Dozens of students, alumni and supporters rallied in front of Marian High School in suburban Detroit this morning to protest the firing of chemistry teacher Barb Webb. Webb is gay, and says she was fired after informing administrators at the Catholic high school she was pregnant.

Webb taught chemistry at Marian for nine years. She also coached volleyball and soccer. She says administrators felt her “non-traditional” pregnancy ran afoul of a morality clause that allows personnel to be fired for “lifestyle or actions directly contradictory to the Catholic faith.” 

Sarah Hulett / Michigan Radio

After weeks of criticism and international attention, Detroit is revamping the way it handles delinquent water accounts.

That plan includes waiving late payment penalties and turn-on fees, and beefing up staff and hours at customer service centers.

Detroit Mayor Mike Duggan says there will also be more straightforward payment plans and financial assistance for low-income residents.

After a series of fits and starts, Detroit's M1 Rail project breaks ground today.

A short stretch of Woodward Avenue will be shut down today as construction gets underway.

The streetcar line will run 3.3 miles from downtown to New Center, and will have 12 stops.

More than a dozen private donors, led by Roger Penske, kicked in $100 million of the project's $140 million price tag.

The project's backers say it will help along the resurgence that's already underway in that part of the city.

Detroit Institute of Arts

A New York art investment firm says, on paper, works at the Detroit Institute of Arts could be worth as much as $4.6 billion. But the report by ArtVest Partners says the artwork could go for a lot less, if it's liquidated as part of the city's bankruptcy.

An earlier appraisal of the DIA's collections by Christie's auction house looked only at works bought with city money, and said selling those would bring in no more than $866 million.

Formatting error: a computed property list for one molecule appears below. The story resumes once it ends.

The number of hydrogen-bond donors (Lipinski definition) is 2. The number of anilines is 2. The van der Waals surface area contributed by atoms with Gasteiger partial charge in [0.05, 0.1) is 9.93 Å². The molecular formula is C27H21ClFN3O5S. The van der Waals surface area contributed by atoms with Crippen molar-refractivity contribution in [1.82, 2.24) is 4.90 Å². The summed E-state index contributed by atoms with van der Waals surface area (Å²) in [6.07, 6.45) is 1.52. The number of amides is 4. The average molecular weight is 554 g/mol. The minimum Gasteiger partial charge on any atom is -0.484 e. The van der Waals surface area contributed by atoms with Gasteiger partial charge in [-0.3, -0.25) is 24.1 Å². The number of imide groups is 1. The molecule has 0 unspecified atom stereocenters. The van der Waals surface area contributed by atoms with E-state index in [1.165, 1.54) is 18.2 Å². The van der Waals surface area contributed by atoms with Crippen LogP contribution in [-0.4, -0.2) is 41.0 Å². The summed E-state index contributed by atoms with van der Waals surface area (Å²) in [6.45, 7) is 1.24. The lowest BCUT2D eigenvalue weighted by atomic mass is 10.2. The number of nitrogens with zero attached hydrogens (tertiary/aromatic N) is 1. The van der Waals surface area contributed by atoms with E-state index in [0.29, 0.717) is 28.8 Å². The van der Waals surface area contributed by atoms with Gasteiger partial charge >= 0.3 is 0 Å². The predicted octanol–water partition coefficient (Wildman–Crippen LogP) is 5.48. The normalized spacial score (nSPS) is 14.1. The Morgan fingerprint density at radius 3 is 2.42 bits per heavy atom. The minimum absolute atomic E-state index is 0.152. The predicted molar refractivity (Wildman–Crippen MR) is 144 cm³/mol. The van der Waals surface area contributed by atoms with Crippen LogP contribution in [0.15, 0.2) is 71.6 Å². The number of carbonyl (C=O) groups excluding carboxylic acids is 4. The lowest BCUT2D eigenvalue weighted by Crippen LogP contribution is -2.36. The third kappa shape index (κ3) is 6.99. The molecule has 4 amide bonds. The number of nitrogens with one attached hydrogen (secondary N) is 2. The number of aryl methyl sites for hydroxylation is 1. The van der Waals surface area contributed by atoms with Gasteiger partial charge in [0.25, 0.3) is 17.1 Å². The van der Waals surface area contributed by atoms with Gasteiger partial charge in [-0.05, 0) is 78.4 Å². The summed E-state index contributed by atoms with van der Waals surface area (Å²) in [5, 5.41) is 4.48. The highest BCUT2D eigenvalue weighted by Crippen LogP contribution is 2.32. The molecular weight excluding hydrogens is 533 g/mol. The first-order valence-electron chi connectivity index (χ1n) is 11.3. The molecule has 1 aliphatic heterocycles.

Matt / Flickr

Problems keep piling up at Parnall Correctional Facility near Jackson.

Last week, maggots were found on the serving line in the prison's cafeteria.

Over the weekend, inmates started getting sick with a stomach virus.

And the problems have gotten worse. Michigan Department of Corrections spokesman Russ Marlan says the number of sick prisoners is now up to 150, and the prison's been put under quarantine.

Brian Wybenga

All this week, Michigan Radio and the  Detroit Journalism Cooperative are looking at city services and quality of life issues in the city of Detroit. Michigan Radio's assistant news director, Sarah Hulett, is a Detroit resident and brings us this essay about living with crime. 

If you’re on the fence about staying in Detroit or moving out, there’s an absurd and irrational sort of calculus you do when it comes to crime.

Cameron Blaylock / Flickr

The government is asking a federal judge to dismiss a lawsuit that claims fans of the band Insane Clown Posse have been unfairly labeled a criminal gang.

The FBI in 2011 put out a report that cited crimes committed by the rap duo's fans, known as Juggalos.

All this year, producer Zak Rosen has been reporting on the first year of the James and Grace Lee Boggs School in Detroit. Whitney Walker is the office manager at school, which her daughter Zoe also attends. Whitney Walker is also a poet, and in this installment of the Boggs School series she offers a documentary poem about her transformative experience working at the school.

Detroit Skyline
Shawn Wilson / Wikimedia Commons

In spite of its nickname, the Motor City has well-known transportation problems.

A large proportion of Detroiters don't own cars, and buses are notoriously late and overcrowded.

Now, residents have a new option.

It's a website based on a platform used at colleges, called

Debra Rowe heads the Detroit Green Skills Alliance, which works on sustainability issues.

She convinced the person who created the platform to donate it, and says it will be useful for all kinds of people.